Great Wall of China
Great Wall of China Image: N/A
© Australian Museum

With a day to fill before our flight home, we were able to go out and see some of the sights. Most of them were on the freeway.

The Natural History Museum organised for a visit to the Great Wall. Several sections can be easily be reached from Beijing. We went a bit further out as the outer wall is more impressive. They have been rebuilding the wall and adding to it so you don't know if it's the ancient one that was useless at containing Mongol hoards, or the modern one built to be useful at containing tourist hoards.

We waited for the bus to take us from the lower car park up to the Wall itself. Then were told we could drive. But by the time we found that out the person who told us was not the Great Wall traffic information officer, but someone sending us off to another car park where they get a kick back.

The next person we asked refused to tell us anything unless we gave them money. So after this confusion we parked the van again only to discover the buses were no longer running as the drivers had all gone to lunch. It was like a bad joke.

We decided to head back toward Beijing and stop at another section, apparently a pretty-good-Wall. It looked in excellent condition, so obviously they weren't the original bricks. This wall went pretty much straight up the mountainside and was, in fact, a Great Staircase.

We made it up to Watchtower #10. By then the heat and the climbing meant I was soaked in sweat. The older Chinese men roll their singlets up over their belly to cool down (or else it's an unofficial Olympic belly-off). Naturally I followed suit. But older Chinese men don't have body hair so I attracted the appropriate attention for an escaped gorilla.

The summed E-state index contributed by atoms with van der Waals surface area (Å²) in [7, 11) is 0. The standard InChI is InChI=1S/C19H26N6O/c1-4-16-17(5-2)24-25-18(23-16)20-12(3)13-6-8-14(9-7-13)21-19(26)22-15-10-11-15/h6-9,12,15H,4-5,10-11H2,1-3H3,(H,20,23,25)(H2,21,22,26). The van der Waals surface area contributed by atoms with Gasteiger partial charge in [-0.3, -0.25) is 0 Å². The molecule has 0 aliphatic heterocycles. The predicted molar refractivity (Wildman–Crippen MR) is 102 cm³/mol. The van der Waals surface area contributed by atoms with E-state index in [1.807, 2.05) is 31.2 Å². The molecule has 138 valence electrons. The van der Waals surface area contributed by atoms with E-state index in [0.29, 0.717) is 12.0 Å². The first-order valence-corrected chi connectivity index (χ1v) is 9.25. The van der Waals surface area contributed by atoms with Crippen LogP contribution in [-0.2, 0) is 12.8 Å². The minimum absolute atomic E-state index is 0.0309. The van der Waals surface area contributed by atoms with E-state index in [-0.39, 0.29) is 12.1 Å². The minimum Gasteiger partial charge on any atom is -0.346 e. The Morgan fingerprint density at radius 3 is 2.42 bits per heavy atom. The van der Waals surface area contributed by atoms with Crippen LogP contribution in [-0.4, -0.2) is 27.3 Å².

The next stop was the Summer Palace. The emperor's personal playground when the Forbidden City got too forboden with that summer Hutong pong. The English and French destroyed it to teach the Emperor a lesson for not buying all their consumer goods - although these 'consumer goods' were shipments of cocaine.

As it's summer holidays the reconstructed palace was heaving with families. It can be a soothing peaceful contemplative place. But not today. As the average income increases, families can afford a holiday and Beijing is a popular domestic tourism destination.

There was a forest of flags being waved by guides and it was time to escape the Palace and jump into the traffic for some peace and air conditioning. Back to the hotel where those kebab things were good. Unfortunately, I fell for the old photo-menu propaganda. Again. Roast gristle on a stick, anyone? Really, who thinks, "I know, gristle, yum, that would be great BBQ'd"? If you can guess what I ate please don't tell me. I don't want to know.

Desert sounded good so we found a bakery. They made the fluffiest little buns that surprisingly tasted like nothing at all. Amazing.


This is my last blog post and I wanted to say that for just about every observation we made about life in China, we would see a contradiction a minute later. "I never see prams"... "You never see Chinese couples holding hands"... "You never see a Chinese driver use their indicators"... and always a minute later our ignorance was paraded in front of us.

I have mentioned my colleagues by first name only in this blog series as they might not want to be associated with with incoherent rumblings, but now I'd like to thank them properly: 

Fara Pelarek - Visitor Services Manager, Australian Museum (and dino show presenter in English)
Albert (Liu Linde) - Beijing Museum of Natural History (and dino show presenter in Mandarin)
Steven Adlerton - Assistant Director, Australian Museum (and China tour visionary)
Meng Qingjin - Director, Beijing Museum of natural History
Li Jianwen - Deputy Director, Beijing museum of Natural History
Xu Yue - Director, Beijing Association for Science and Technology

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